Seven steps to guarding against tomorrow’s cyber security threats

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Over the last few years, companies have focused their attention on building a strong perimeter to counteract the security threats that exist today. But things have already begun to move on. Many organisations have been left behind in today's hybrid world, in which users benefit from both on-site and cloud access to company data through multiple devices.

Inevitably, cyber criminals have instead focused their intentions on gaining access to networks by exploiting the weakest link. Many firms are strategically unprepared for this situation and haven't integrated security into their corporate culture. Staff, therefore, often don't think about this.

The response to security challenges today is generally tactical, and often a reaction to the latest high-profile incidents that steal headlines. This isn't going to strengthen defences in reality, as a general rule, and can lead to the weak deployment of security measures - or even paralysis while firms decide what action to take.

In this scenario, channel players can step in to act as a trusted advisor, and help guide companies through their security challenges with the right advice and systems.

1. Make a Plan

A considered plan, projected over a number of years, is the best place to start. This demands a long-term view as it's unlikely for organisations to deploy all the protections and safeguards they need within a single year, for either logistical or budgetary reasons.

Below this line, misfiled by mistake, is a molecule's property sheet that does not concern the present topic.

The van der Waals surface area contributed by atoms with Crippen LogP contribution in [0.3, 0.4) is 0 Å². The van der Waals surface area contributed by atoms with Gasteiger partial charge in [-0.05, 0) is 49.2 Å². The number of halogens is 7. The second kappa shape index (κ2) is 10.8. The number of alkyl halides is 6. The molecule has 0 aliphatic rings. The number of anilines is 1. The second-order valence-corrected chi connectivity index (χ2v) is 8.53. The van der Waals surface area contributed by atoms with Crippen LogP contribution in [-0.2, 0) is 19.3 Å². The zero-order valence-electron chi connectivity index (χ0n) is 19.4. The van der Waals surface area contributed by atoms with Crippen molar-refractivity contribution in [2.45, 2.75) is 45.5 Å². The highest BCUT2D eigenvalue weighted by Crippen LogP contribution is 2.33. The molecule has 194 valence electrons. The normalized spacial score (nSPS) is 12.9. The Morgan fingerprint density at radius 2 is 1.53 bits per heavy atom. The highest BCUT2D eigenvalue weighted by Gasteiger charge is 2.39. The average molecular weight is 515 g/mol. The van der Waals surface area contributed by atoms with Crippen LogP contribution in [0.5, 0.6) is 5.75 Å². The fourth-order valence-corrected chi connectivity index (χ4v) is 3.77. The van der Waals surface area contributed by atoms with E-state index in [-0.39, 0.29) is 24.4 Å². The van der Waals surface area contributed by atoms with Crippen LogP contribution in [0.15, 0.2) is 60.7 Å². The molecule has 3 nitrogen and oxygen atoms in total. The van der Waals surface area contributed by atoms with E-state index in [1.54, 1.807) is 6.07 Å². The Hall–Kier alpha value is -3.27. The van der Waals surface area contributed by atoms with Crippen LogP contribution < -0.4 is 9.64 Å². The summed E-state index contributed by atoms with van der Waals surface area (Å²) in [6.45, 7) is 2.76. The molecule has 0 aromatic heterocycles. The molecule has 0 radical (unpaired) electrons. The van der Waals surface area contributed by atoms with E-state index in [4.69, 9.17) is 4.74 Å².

The most valuable assets should be identified and then a decision taken over how to protect them, and in what order, rather than just opting for a plan that tries to protect everything at once.

2. Penetration testing

Finding out where the security weaknesses lie within an organisation is an essential step. Firms don't often view their assets from the perspective of an attacker, and this is especially true if some of these assets and logins are based in the cloud.

3. Change cyber habits

Internal threats may include a lack of education among staff, particularly when it comes to the risks involved with email, such as clicking on links. Without adequate cyber hygiene, companies are shockingly likely to experience fraud, and hacking, among other threats. If management doesn't stress how important secure behaviour is, and reinforce it regularly, the message they give out is that it doesn't matter that much.

There are numerous platforms that can train staff in cyber hygiene and cyber security, and provide assistance through online training, testing (including phishing testing) and remediation.

4. Two-factor authentication (2FA)

2FA is an inexpensive, clearly visible, and effective means of tackling a number of threat areas, with a wide range of suppliers with effective systems to offer. Yet, surprisingly, 2FA is still only used by a handful of companies.

For many, a hybrid IT environment including a number of on site and/or multiple off-site managed cloud apps, is the norm. Improperly securing access to data here can pose a serious failing.

5. Identity management

This is another potential strand of threat for many firms, and covers areas such as managing password security, and closing down an account when an employee leaves. While this may sound simple, in many cases this isn't managed well at all, and exposes many firms to unforeseen breaches.

6. Patching

Ensuring that important security updates from vendors are patched regularly, and in a timely manner, is another basic step your firm need to get right. There was once a time when security perimeter solutions, which are typically updated pretty quickly by suppliers, protected the underlying infrastructure. But the shift to hybrid environments marked the end of those days, especially with many devices now deployed outside the security perimeter.

7. Privileged access management

If companies don't manage privileged access, they are vulnerable to the highest privileges deployed in an organisation seized on and exploited by an attacker. This not only typically makes any prospective damage greater, but also renders an attack more difficult to identify.

Ian Kilpatrick is executive vice-president for cybersecurity at Nuvias Group